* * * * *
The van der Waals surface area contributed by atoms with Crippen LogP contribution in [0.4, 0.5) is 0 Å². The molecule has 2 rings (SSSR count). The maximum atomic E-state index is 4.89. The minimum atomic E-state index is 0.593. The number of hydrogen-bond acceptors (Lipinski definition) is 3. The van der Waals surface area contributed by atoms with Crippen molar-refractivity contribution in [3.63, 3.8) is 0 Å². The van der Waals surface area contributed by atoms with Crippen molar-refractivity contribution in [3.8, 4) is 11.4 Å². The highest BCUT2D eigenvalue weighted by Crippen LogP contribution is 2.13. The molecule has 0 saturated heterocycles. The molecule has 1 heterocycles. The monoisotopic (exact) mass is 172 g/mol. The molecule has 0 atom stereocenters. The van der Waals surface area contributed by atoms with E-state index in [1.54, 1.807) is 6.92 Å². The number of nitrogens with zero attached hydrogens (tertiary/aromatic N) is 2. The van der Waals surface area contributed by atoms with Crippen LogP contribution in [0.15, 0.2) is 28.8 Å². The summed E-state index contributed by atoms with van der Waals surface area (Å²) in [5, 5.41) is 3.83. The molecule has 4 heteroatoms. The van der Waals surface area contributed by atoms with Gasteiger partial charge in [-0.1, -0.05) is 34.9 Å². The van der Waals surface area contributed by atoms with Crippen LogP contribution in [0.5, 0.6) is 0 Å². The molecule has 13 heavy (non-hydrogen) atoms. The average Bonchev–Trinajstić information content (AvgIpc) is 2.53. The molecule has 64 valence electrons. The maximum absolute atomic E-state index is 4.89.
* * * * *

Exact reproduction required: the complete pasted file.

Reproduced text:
The van der Waals surface area contributed by atoms with Crippen LogP contribution in [0.4, 0.5) is 0 Å². The molecule has 2 rings (SSSR count). The maximum atomic E-state index is 4.89. The minimum atomic E-state index is 0.593. The number of hydrogen-bond acceptors (Lipinski definition) is 3. The van der Waals surface area contributed by atoms with Crippen molar-refractivity contribution in [3.63, 3.8) is 0 Å². The van der Waals surface area contributed by atoms with Crippen molar-refractivity contribution in [3.8, 4) is 11.4 Å². The highest BCUT2D eigenvalue weighted by Crippen LogP contribution is 2.13. The molecule has 0 saturated heterocycles. The molecule has 1 heterocycles. The monoisotopic (exact) mass is 172 g/mol. The molecule has 0 atom stereocenters. The van der Waals surface area contributed by atoms with E-state index in [1.54, 1.807) is 6.92 Å². The number of nitrogens with zero attached hydrogens (tertiary/aromatic N) is 2. The van der Waals surface area contributed by atoms with Crippen LogP contribution in [0.15, 0.2) is 28.8 Å². The summed E-state index contributed by atoms with van der Waals surface area (Å²) in [5, 5.41) is 3.83. The molecule has 4 heteroatoms. The van der Waals surface area contributed by atoms with Gasteiger partial charge in [-0.1, -0.05) is 34.9 Å². The van der Waals surface area contributed by atoms with Crippen LogP contribution in [0.5, 0.6) is 0 Å². The molecule has 13 heavy (non-hydrogen) atoms. The average Bonchev–Trinajstić information content (AvgIpc) is 2.53. The molecule has 64 valence electrons. The maximum absolute atomic E-state index is 4.89.